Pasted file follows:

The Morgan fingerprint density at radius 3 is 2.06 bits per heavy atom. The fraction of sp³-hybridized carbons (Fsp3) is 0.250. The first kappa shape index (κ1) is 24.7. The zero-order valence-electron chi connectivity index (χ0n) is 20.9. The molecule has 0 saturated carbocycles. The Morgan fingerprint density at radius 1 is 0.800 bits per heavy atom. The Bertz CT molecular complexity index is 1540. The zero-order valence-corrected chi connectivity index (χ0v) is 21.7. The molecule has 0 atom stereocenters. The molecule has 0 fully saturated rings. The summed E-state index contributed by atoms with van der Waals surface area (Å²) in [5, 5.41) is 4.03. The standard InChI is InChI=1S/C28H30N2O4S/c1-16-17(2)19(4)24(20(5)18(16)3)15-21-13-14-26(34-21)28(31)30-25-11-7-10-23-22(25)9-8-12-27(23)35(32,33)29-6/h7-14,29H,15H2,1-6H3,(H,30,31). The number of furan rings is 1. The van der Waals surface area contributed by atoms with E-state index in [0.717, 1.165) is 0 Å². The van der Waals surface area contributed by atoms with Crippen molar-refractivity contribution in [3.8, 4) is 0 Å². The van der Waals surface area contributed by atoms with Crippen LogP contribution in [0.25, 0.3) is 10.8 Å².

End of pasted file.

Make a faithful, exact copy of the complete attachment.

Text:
The Morgan fingerprint density at radius 3 is 2.06 bits per heavy atom. The fraction of sp³-hybridized carbons (Fsp3) is 0.250. The first kappa shape index (κ1) is 24.7. The zero-order valence-electron chi connectivity index (χ0n) is 20.9. The molecule has 0 saturated carbocycles. The Morgan fingerprint density at radius 1 is 0.800 bits per heavy atom. The Bertz CT molecular complexity index is 1540. The zero-order valence-corrected chi connectivity index (χ0v) is 21.7. The molecule has 0 atom stereocenters. The molecule has 0 fully saturated rings. The summed E-state index contributed by atoms with van der Waals surface area (Å²) in [5, 5.41) is 4.03. The standard InChI is InChI=1S/C28H30N2O4S/c1-16-17(2)19(4)24(20(5)18(16)3)15-21-13-14-26(34-21)28(31)30-25-11-7-10-23-22(25)9-8-12-27(23)35(32,33)29-6/h7-14,29H,15H2,1-6H3,(H,30,31). The number of furan rings is 1. The van der Waals surface area contributed by atoms with E-state index in [0.717, 1.165) is 0 Å². The van der Waals surface area contributed by atoms with Crippen molar-refractivity contribution in [3.8, 4) is 0 Å². The van der Waals surface area contributed by atoms with Crippen LogP contribution in [0.25, 0.3) is 10.8 Å².